Charles Dickens visited Niagara Falls in 1841. On viewing the Canadian Falls from Table Rock he wrote, “Niagara was at once stamped upon my heart, an Image of Beauty; to remain there, changeless and indelible, until its pulses cease to beat, forever.”
I did my Christopher Columbus , late discovery but eye opening, of North America with my maiden trip to Florida, from Jamaica, In 1992. This was almost 500 years after Columbus’s discovery of the Americas. Yeah, Christopher Columbus discovered the Americas when he set his eyes on it while aboard his ships: the Nina, the Pinta and the Santa maria circa 1494. One of my favourite reggae singers, Burning Spear, did a song in which he called Christopher Columbus a “damn liar” for saying he discovered the Americas”. I am at pains to let them realize that, discover simply means to find out. Doesn’t mean he is the first one. Fact is, Chris discovered America in 1492, while the Indians did it a much earlier. For fun, see Burning Spear song, and his historical rebuttal of Columbus’ discovery claim. Simply click on the 500th Anniversary stamp to see video.
Anyway, back to Niagara, Oh Niagara, the main focus of this blog. For me, I can say, I discovered North America in 1992 but it took almost 20 years before I graced my eyes on Niagara Falls. I could easily see why Charles Dickens got mesmerized. i was too. The water seem to be having fun rushing, tumbling, roaring, cascading, inundating the rocks as it heads down from lake Erie into Lake Ontario. There was an eerie note to it though. So pronounced was it, that i penned, or was it penciled or type, it into a poem. hmm. Whatever. Well, here is the poem I wrote, titled “Oh Niagara: Niagara Falls”. I hope you like it and the attempted review of it.
Niagara, Oh Niagara Falls
Your waters on my cheeks continuously tumble down
Whether as dew on a smiling face or tears on a frown.
You are always rumbling, and frolicking with a thundering shout
Whether on show for many or even if no one is about.
Niagara, Oh Niagara Falls.
We, are a beautiful awesome sight to behold.
Whether morning or night, our passion for a wet noisy continuous flow never grows old
We are a thing of beauty, and a beautiful thing too with love as our tonic
Whether we agree or not, our passion is becoming chronic.
Niagara, Oh Niagara Falls
Your beauty and awe keep eating away at my soul
Whether it’s your strength or vigour or the stories untold.
Your passion has reached, has uncovered and gone beyond my deepest inner core
Whether sadly or gladly, if you continue loving me like this, I will be no more.
The poem, “Oh Nigara, Niagara Falls” was trying to capture the passionate yet eerie feeling and outcome of a love affair that results in the demise of one of the lovers. The water while creating an awesome effect for the millions of onlookers as it falls 170 feet (52 metres) into the Maid of the Mist pool from the Canadian Horseshoe Falls is eroding the land inch by inch. At the American Falls, the water plunges vertically ranging from 70 to 110 feet (21 to 34 metres) to the rock at the base of the Falls and is doing a similarly passionate job of eroding the land.
More than 6 million cubic feet (168,000 cubic metres) of water go over the crest line every minute during peak daytime tourist hours. It is difficult to determine the depth of the water at the crest line due to various flows and conditions of the river.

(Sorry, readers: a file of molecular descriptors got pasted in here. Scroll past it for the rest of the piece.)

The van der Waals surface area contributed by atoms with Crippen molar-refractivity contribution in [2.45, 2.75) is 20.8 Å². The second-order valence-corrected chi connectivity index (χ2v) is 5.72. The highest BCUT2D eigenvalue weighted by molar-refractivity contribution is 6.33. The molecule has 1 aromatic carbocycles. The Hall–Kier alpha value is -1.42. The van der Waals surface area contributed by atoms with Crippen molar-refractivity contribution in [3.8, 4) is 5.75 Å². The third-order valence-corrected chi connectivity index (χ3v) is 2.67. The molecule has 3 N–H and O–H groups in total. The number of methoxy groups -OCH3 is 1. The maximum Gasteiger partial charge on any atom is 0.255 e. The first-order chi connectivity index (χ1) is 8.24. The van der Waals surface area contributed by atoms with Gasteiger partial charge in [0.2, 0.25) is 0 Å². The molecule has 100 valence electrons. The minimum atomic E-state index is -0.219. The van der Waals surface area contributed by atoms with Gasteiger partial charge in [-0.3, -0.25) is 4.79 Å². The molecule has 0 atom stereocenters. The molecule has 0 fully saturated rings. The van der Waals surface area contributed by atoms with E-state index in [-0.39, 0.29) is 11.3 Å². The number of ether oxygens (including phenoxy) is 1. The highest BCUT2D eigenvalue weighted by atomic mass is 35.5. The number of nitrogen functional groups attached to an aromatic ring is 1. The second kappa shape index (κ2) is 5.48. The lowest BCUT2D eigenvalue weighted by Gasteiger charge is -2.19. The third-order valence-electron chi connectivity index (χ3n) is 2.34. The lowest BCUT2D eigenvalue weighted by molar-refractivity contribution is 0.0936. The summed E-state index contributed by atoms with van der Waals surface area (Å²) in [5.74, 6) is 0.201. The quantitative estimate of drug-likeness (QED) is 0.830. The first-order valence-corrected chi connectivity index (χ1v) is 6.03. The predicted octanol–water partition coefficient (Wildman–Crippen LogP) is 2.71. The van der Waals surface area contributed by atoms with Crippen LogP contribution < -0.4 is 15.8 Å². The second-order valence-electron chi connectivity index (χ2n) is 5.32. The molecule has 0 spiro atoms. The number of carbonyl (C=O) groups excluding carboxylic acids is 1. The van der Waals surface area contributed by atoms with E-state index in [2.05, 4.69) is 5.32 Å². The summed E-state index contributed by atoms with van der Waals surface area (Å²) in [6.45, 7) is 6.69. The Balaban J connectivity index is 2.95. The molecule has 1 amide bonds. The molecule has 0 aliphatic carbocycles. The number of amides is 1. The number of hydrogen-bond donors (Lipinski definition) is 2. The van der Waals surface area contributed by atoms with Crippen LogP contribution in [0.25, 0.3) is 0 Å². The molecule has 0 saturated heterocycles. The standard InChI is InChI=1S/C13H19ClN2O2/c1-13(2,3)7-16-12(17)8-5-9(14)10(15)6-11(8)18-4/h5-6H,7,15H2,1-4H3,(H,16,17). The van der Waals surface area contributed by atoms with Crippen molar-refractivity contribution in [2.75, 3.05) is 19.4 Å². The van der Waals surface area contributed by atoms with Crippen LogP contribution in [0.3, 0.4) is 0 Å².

The erosion is estimated at 1 foot (32 cm) approximately every 10 years. The hard top layer of dolomite limestone is underlain by softer layers of sandstone and shale. The tumbling waters cut away the shale and sandstone layers until the undermined top layer collapses, thus maintaining the vertical face of the Falls.
About 12,000 years ago, Niagara Falls was 7 miles (11 kilometers) downstream from its present position. Until the early 1950’s, the Falls eroded at the average rate of 3 feet (approximately 1 metre) per year.
By the way, the word “Onguiaahra” appears on maps as early as 1641. Both it and the later version “Ongiara” are Indian words generally interpreted as meaning “The Straight”, although the more romantic “Thunder of Waters” is sometimes given. By the time the first white man arrived at the Falls, the name in general use was “Niagara”.
Interestingly, I was looking at the link and relationship between the Niagara River, the Niagara Falls and the bordering land between Canada and United States of America. One can sense the love, but the outcome while being awesome and scenic, over times leads to demise. The Niagara River seems to be the winner, followed by the land and the loser is the Fall. If the land continues eroding away, the Fall will be no more and the land would be flat. Niagara River and Land but no Falls. It definitely doesn’t seem like a symbiotic relationship. In a nutshell, the Niagara Falls, although the puissance and glory of the trio, will be a mist if not less.
Needless to say, if we are not careful, we will find our love affairs, jobs, social friendships, and even our lives being eroded by passions and addictions and cravings that we forged with glitter and glamour; yet as time goes on we realize that we are just being caressed and scraped by a friction that looks good in picture but inside it is life threatening. It seems the age old adage goes: not everything that glitters is gold. Have you ever wonder if your passion and love is making you feel “wasted away?”
You may get a free download of a collection of my 1983 poems ( I was 20 years old then).
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